You think you know, but you have no idea: mountains.
Thousands of tired, nerve-shaken, over-civilized people are beginning to find out going to the mountains is going home; that wilderness is a necessity…
The past few months have been a complete whirlwind. Life spinning at an unfathomable pace—a seemingly never-ending marry-go-round of awkward family get-togethers, endless buffets of glistening turkeys and pies topped with soft pillows of whipped cream. Family feasts, although awkward, are comforting moments amongst the mad dash to the finish line.
There is, however, beauty in the flurry of tinsel, wrapping paper and bows. I love finding the hidden splendor in the ribbons of royal icing, dribbled across my kitchen counter and the spray of sprinkles that wedge themselves into my kitchen floor. It’s a chaotic yet joyful time where everyone both young and old releases his or her inner child.
So here we are. 2014. The carols have died down, the lights have been put away, and the cookie cutters are safely tucked in the back of the hall closet. My birthday makes a brief appearance. 28. Then it’s on to another day, another week—life settling back into its normal rhythm. I always feel a sense of exhaustion, a need for a vacation from my vacation.
As life resumes it’s typical ebb and flow, I can’t help but think how amazing the past year has been. Sure there were small hiccups, but on the hole it was an adventure. It was an exploration into just how far I can push myself. I found a new place to call home, started a new job, I pushed boundaries discovered a new sense of self-awareness. This leads me to wonder just what is left for to this New Year?
Health, happiness and self-indulgence—a vibrant year filled with laughter, self-confidence and warmth. While 2013 was a year of needed upheaval and welcome change, 2014 is all about settling in, digging my feet in the sand and breathing in the sweet California air. It’s about accepting the continual growing pains and intensely awkward moments that come with adjusting to a new place and culture. It’s about giving into the dreams and desires that have been hidden away, too shy to see the sunlight.
Giving in. I love that. I plan to give in to cravings, to anticipation, to joy. I plan to give in to every emotion, letting it wash over me completely. It’s about gratification, instant gratification.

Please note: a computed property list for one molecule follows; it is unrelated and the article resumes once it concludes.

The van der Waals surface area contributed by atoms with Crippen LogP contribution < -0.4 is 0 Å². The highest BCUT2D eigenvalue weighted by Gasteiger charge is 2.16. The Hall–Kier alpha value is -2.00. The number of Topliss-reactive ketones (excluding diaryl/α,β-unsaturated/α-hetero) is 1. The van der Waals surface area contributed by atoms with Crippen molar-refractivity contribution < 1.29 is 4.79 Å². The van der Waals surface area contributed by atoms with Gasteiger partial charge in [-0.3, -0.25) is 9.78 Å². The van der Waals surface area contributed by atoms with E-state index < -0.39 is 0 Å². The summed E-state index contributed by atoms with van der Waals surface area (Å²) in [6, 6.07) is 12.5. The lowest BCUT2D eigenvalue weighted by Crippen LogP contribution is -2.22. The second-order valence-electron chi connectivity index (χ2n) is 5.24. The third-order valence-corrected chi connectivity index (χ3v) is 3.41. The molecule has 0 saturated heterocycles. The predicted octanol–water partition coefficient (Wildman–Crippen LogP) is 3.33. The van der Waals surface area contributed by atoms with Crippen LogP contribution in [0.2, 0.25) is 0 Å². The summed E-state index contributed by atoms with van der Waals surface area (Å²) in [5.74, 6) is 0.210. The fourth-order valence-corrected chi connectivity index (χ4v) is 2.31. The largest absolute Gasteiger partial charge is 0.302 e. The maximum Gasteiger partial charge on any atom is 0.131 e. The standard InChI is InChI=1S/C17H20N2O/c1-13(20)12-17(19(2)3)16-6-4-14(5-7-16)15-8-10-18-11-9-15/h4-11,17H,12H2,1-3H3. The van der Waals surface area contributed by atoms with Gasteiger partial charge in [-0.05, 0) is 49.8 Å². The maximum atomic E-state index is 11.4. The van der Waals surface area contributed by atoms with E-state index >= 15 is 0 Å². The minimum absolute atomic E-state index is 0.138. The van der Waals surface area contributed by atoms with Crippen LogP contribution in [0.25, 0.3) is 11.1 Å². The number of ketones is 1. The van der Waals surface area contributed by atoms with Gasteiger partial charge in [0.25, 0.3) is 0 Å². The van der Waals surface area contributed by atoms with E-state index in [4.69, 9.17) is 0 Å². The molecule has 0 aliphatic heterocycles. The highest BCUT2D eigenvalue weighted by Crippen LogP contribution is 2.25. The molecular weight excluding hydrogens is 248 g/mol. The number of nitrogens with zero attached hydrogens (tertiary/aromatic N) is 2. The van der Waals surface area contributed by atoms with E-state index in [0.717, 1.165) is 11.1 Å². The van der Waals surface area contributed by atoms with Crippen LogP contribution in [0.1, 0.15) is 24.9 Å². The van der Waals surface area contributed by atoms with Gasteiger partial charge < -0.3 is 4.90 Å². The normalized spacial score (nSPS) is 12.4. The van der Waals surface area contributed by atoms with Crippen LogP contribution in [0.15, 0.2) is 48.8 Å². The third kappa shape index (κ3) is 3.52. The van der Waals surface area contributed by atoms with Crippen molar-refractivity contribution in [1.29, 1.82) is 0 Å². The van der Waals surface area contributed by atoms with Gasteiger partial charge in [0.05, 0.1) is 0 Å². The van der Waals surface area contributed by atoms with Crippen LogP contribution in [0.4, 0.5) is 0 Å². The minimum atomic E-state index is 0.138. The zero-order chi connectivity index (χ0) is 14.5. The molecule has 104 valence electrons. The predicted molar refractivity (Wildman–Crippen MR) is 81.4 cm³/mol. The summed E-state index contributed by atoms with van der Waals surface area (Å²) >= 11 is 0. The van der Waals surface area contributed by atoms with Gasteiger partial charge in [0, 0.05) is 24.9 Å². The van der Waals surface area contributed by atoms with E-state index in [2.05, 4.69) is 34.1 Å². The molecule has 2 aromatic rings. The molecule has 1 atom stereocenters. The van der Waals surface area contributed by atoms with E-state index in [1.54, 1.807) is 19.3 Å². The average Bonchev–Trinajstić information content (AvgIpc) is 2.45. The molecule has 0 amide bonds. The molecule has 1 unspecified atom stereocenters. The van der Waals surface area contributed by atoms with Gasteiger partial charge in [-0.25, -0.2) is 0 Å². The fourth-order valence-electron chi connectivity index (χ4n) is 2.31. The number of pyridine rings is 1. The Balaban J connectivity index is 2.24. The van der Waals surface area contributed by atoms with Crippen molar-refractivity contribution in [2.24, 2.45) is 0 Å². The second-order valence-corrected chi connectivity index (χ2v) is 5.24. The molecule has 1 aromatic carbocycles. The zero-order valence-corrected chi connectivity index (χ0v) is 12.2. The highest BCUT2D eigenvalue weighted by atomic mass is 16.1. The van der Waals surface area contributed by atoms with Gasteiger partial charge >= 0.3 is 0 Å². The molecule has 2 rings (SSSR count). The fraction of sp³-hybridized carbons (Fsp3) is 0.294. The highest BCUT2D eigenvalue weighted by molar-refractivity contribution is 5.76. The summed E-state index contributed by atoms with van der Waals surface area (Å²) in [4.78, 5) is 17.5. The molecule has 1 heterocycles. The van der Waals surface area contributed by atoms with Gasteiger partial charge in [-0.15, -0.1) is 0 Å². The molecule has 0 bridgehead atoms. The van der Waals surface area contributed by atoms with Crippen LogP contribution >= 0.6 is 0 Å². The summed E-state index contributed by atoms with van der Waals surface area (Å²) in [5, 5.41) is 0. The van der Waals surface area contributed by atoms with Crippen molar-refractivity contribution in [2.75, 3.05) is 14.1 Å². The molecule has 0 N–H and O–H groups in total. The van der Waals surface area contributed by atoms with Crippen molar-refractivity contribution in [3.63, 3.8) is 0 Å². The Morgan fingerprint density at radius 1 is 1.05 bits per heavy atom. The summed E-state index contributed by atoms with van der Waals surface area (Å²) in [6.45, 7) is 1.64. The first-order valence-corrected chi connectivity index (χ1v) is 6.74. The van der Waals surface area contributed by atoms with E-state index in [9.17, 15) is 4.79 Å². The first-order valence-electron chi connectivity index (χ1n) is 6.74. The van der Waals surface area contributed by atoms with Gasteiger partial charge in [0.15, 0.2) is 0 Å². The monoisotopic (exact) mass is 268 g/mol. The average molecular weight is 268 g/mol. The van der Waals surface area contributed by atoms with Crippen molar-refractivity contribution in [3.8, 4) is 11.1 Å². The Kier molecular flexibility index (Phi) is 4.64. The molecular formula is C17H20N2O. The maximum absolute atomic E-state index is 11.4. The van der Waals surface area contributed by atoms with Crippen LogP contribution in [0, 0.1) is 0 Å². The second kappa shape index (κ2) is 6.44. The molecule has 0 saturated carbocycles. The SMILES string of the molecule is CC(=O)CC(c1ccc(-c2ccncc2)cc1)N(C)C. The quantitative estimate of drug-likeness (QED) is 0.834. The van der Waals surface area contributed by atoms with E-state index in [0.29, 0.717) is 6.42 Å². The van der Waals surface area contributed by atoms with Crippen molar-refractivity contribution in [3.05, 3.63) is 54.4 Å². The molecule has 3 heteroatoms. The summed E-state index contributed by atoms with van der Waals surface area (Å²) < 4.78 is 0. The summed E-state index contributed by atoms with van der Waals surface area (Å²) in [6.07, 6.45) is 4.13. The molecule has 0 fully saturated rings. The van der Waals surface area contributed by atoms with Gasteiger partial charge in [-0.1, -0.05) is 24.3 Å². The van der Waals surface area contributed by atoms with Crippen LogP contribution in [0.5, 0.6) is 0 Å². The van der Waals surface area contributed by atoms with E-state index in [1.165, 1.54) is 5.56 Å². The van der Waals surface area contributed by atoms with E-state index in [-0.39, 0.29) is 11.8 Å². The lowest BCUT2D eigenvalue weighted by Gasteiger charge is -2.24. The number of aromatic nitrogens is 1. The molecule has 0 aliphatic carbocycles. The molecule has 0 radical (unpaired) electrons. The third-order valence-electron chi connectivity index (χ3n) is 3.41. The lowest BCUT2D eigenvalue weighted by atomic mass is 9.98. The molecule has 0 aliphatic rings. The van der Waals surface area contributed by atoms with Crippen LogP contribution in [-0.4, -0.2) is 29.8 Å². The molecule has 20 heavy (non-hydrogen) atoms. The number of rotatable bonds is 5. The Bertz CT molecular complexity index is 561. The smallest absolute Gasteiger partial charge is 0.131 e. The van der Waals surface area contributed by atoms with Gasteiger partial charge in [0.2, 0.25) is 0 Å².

Like right now, right now I want something hearty, something comforting—a nostalgic embrace. The solution? Mom’s spaghetti and meatballs. There is nothing I want more than a bowl filled with tangled strands of delicate pasta. Three, giant meatballs nestled in the bed of noodles, smothered in a robust and spicy tomato sauce—the finishing touch, a sprinkling of nutty Parmesan. It’s a rustic and nostalgic recipe, childhood in a bowl.
Will you join me? Will you join me in a year of self-gratification and happiness? I think we all could use a year filled with spaghetti and meatballs, hikes through the Rockies, and lazy afternoons on the beach.
Mom’s Spaghetti and Meatballs
For the meatballs
“Our hearts grow tender with childhood memories and love of kindred, and we are better throughout the year for having, in spirit, become a child again at Christmas-time.”
― Laura Ingalls Wilder
I have had a steady stream of visitors since moving to San Francisco. Friends, family, and old co-workers have all made the trip west for long weekends, whirl-wind business trips, and the quick pit stop on the way to other destinations. No matter how short the visit, I have had the amazing opportunity to share a growing love for a city and state that is still a stranger.
Each visit has been a blissful adventure—leisurely drives along the coast, mornings spent wandering a maze of vendors at the farmers market, biting into warm croissants, the flakey layers giving a satisfying crunch as we take our first bite.
Baking has become my pre-visit ritual—a way of calming nerves and filling my home with the warm, welcoming scent of melted butter and spicy cinnamon. If there is anything I have learned from my friend Jeanne, it’s the power of pie. Pie can soothe away heartache, offer encouragement, create joy, and welcome visitors.
This deep-dish apple pie is the first thing my guests encounter when they walk through my door, and the first thing they taste as they unwind on the couch. Tart Granny Smith apples give their taste buds a jolt while the flaky, buttery crust and rich, heady scent of honey unfurls their tired mind. I love watching as they dip a finger into the last but of crumbs, savoring the final remaining flecks of cinnamon and sugar.
As the year comes to a close, my steady stream of visitors has slowed. So, my friends, pick some dates and drop me a line. I’d love to see you and I promise there will be pie.
Deep Dish Apple Pie
Combine flour and confectioners sugar in a bowl and mix together with a fork. Cut butter into flour mixture until it resembles peas. Add eggs and a splash of milk to the mixture and gently work together until it forms a ball. Flour it lightly. On a lightly floured counter, turn out the dough and pat it into a flat round, flour it lightly, wrap it and chill in the fridge for about a half hour.
Preheat to 425°F. Cut dough into two sections, one a bit bigger than the other. Roll out larger piece of dough on lightly floured surface to 13-inch round. Transfer dough to deep dish pie plate. Roll out second piece of dough. Spoon filling into bottom crust and cover with remaining crust (feel free to have fun with your edges).
Bake pie 10 minutes. Reduce oven temperature to 350°F. Bake until apples are tender and juices bubble thickly around edge, about 1 hour 10 minutes longer. Transfer pie to rack. Cool 1 hour.